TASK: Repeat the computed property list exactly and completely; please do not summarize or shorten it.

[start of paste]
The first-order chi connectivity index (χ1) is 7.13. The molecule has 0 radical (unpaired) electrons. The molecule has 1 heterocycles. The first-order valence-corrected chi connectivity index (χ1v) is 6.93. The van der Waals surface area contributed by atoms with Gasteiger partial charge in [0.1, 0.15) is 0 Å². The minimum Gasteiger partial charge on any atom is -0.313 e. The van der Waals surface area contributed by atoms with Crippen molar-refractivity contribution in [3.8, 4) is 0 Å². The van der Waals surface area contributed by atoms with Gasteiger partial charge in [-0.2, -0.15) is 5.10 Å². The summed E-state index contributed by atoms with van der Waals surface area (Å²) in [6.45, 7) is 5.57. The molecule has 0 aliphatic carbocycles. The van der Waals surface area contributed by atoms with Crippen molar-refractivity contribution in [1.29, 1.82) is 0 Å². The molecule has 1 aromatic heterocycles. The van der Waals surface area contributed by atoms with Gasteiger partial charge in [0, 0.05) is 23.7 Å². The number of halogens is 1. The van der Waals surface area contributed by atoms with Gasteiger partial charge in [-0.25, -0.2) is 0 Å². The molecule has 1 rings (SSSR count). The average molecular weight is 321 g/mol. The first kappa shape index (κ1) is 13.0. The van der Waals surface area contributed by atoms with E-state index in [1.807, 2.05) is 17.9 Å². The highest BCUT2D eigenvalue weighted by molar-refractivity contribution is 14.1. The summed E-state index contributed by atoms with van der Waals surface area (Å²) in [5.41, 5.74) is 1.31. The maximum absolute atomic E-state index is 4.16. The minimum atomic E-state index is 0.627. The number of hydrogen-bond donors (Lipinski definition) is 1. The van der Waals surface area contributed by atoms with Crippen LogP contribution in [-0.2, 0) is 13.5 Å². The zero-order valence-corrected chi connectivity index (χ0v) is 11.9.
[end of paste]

The first-order chi connectivity index (χ1) is 7.13. The molecule has 0 radical (unpaired) electrons. The molecule has 1 heterocycles. The first-order valence-corrected chi connectivity index (χ1v) is 6.93. The van der Waals surface area contributed by atoms with Gasteiger partial charge in [0.1, 0.15) is 0 Å². The minimum Gasteiger partial charge on any atom is -0.313 e. The van der Waals surface area contributed by atoms with Crippen molar-refractivity contribution in [3.8, 4) is 0 Å². The van der Waals surface area contributed by atoms with Gasteiger partial charge in [-0.2, -0.15) is 5.10 Å². The summed E-state index contributed by atoms with van der Waals surface area (Å²) in [6.45, 7) is 5.57. The molecule has 0 aliphatic carbocycles. The van der Waals surface area contributed by atoms with Crippen molar-refractivity contribution in [1.29, 1.82) is 0 Å². The molecule has 1 aromatic heterocycles. The van der Waals surface area contributed by atoms with Gasteiger partial charge in [0, 0.05) is 23.7 Å². The number of halogens is 1. The van der Waals surface area contributed by atoms with Gasteiger partial charge in [-0.25, -0.2) is 0 Å². The molecule has 1 rings (SSSR count). The average molecular weight is 321 g/mol. The first kappa shape index (κ1) is 13.0. The van der Waals surface area contributed by atoms with E-state index in [1.807, 2.05) is 17.9 Å². The highest BCUT2D eigenvalue weighted by molar-refractivity contribution is 14.1. The summed E-state index contributed by atoms with van der Waals surface area (Å²) in [5.41, 5.74) is 1.31. The maximum absolute atomic E-state index is 4.16. The minimum atomic E-state index is 0.627. The number of hydrogen-bond donors (Lipinski definition) is 1. The van der Waals surface area contributed by atoms with Crippen LogP contribution in [-0.2, 0) is 13.5 Å². The zero-order valence-corrected chi connectivity index (χ0v) is 11.9.